Gelatinous transformation of the bone marrow is a benign condition which may be precipitated by multiple factors and presents with variable degree of cytopenias. It does not require any specific treatment and resolves with management of the underlying condition only.

  References Top

Böhm J. Gelatinous transformation of the bone marrow: The spectrum of underlying diseases. Am J Surg Pathol 2000;24:56-65.  Back to cited text no. 1
Tavassoli M. Differential response of bone marrow and extramedullary adipose cells to starvation. Experientia 1974;30:424-5.  Back to cited text no. 2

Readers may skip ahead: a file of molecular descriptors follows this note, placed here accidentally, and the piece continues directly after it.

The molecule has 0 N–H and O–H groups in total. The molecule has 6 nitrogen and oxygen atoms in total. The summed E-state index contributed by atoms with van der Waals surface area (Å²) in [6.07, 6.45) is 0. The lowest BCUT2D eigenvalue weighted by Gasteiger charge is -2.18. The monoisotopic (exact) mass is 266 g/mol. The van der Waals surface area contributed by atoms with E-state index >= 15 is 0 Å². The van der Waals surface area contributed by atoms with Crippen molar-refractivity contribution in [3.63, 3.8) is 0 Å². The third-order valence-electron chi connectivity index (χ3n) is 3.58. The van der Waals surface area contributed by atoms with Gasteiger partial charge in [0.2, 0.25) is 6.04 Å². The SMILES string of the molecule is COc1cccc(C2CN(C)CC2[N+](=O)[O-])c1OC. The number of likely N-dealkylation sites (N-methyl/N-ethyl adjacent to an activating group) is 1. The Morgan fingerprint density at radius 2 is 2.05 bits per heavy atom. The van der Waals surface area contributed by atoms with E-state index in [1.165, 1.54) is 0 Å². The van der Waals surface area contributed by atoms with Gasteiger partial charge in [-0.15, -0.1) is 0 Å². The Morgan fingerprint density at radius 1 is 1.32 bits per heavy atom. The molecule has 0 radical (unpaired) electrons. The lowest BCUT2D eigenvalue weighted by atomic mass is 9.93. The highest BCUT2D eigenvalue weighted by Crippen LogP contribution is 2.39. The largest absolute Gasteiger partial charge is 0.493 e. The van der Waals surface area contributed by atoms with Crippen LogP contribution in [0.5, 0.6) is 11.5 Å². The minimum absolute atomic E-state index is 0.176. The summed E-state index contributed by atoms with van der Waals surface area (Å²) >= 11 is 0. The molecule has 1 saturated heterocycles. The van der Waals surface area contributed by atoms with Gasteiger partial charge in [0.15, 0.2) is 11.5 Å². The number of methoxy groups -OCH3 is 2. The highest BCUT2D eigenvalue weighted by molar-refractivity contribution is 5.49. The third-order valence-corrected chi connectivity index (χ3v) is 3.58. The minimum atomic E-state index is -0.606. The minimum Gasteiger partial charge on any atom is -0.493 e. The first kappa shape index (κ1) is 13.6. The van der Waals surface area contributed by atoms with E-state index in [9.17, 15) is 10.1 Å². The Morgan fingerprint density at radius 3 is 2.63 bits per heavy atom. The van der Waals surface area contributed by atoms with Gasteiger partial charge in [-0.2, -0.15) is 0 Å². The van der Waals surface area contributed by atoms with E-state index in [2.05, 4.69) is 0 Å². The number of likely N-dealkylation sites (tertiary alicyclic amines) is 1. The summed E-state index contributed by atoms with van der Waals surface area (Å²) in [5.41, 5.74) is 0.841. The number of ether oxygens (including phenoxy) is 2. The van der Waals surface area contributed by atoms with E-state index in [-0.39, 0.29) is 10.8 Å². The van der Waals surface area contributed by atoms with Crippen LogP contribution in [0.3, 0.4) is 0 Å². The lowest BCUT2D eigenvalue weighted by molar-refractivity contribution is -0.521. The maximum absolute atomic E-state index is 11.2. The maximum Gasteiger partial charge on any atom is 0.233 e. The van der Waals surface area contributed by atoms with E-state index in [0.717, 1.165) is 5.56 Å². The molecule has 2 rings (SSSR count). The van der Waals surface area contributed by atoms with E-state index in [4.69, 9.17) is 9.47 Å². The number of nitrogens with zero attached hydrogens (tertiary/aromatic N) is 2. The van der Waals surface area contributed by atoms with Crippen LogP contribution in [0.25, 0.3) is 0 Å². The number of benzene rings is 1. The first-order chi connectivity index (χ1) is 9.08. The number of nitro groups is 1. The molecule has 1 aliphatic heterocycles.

Sen R, Singh S, Singh H, Gupta A, Sen J. Clinical profile in gelatinous bone marrow transformation. J Assoc Physicians India 2003;51:585-8.  Back to cited text no. 3
Mant MJ, Faragher BS. The haematology of anorexia nervosa. Br J Haematol 1972;23:737-49.  Back to cited text no. 4
Ifrah N, Saint-André JP, de Gentile L, Foussard C, Chevailler A, Flandrin G, et al. Gelatinous transformation of the bone marrow: Manifestation of an acute leukemia? Acta Haematol 1989;82:165-8.  Back to cited text no. 5
Tallman MS, Gordon LI. Diagnostic and Therapeutic Advances in Hematologic Malignancies. Boston: Kluwer Academic:Springer; 1998.  Back to cited text no. 6


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1 Tretinoin
Reactions Weekly. 2017; 1655(1): 244